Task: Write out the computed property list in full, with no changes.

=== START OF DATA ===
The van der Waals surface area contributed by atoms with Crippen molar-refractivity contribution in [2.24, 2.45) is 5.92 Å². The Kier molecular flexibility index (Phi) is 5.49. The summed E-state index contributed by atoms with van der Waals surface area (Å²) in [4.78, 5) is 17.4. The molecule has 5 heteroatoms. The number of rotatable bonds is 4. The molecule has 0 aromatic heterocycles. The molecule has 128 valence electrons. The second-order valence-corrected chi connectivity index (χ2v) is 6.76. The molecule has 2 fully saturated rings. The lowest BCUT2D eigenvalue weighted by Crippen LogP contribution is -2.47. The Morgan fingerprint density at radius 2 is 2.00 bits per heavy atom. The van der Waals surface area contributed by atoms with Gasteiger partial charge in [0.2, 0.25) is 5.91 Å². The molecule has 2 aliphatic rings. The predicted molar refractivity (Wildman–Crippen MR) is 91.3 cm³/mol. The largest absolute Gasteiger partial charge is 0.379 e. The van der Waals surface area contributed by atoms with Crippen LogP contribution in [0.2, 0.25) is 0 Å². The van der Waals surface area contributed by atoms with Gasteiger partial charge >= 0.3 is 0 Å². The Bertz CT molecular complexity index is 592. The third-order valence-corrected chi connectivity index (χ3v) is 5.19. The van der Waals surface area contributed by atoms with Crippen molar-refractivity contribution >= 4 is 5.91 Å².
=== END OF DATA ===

The van der Waals surface area contributed by atoms with Crippen molar-refractivity contribution in [2.24, 2.45) is 5.92 Å². The Kier molecular flexibility index (Phi) is 5.49. The summed E-state index contributed by atoms with van der Waals surface area (Å²) in [4.78, 5) is 17.4. The molecule has 5 heteroatoms. The number of rotatable bonds is 4. The molecule has 0 aromatic heterocycles. The molecule has 128 valence electrons. The second-order valence-corrected chi connectivity index (χ2v) is 6.76. The molecule has 2 fully saturated rings. The lowest BCUT2D eigenvalue weighted by Crippen LogP contribution is -2.47. The Morgan fingerprint density at radius 2 is 2.00 bits per heavy atom. The van der Waals surface area contributed by atoms with Gasteiger partial charge in [0.2, 0.25) is 5.91 Å². The molecule has 2 aliphatic rings. The predicted molar refractivity (Wildman–Crippen MR) is 91.3 cm³/mol. The largest absolute Gasteiger partial charge is 0.379 e. The van der Waals surface area contributed by atoms with Crippen LogP contribution in [0.2, 0.25) is 0 Å². The van der Waals surface area contributed by atoms with Gasteiger partial charge >= 0.3 is 0 Å². The Bertz CT molecular complexity index is 592. The third-order valence-corrected chi connectivity index (χ3v) is 5.19. The van der Waals surface area contributed by atoms with Crippen molar-refractivity contribution >= 4 is 5.91 Å².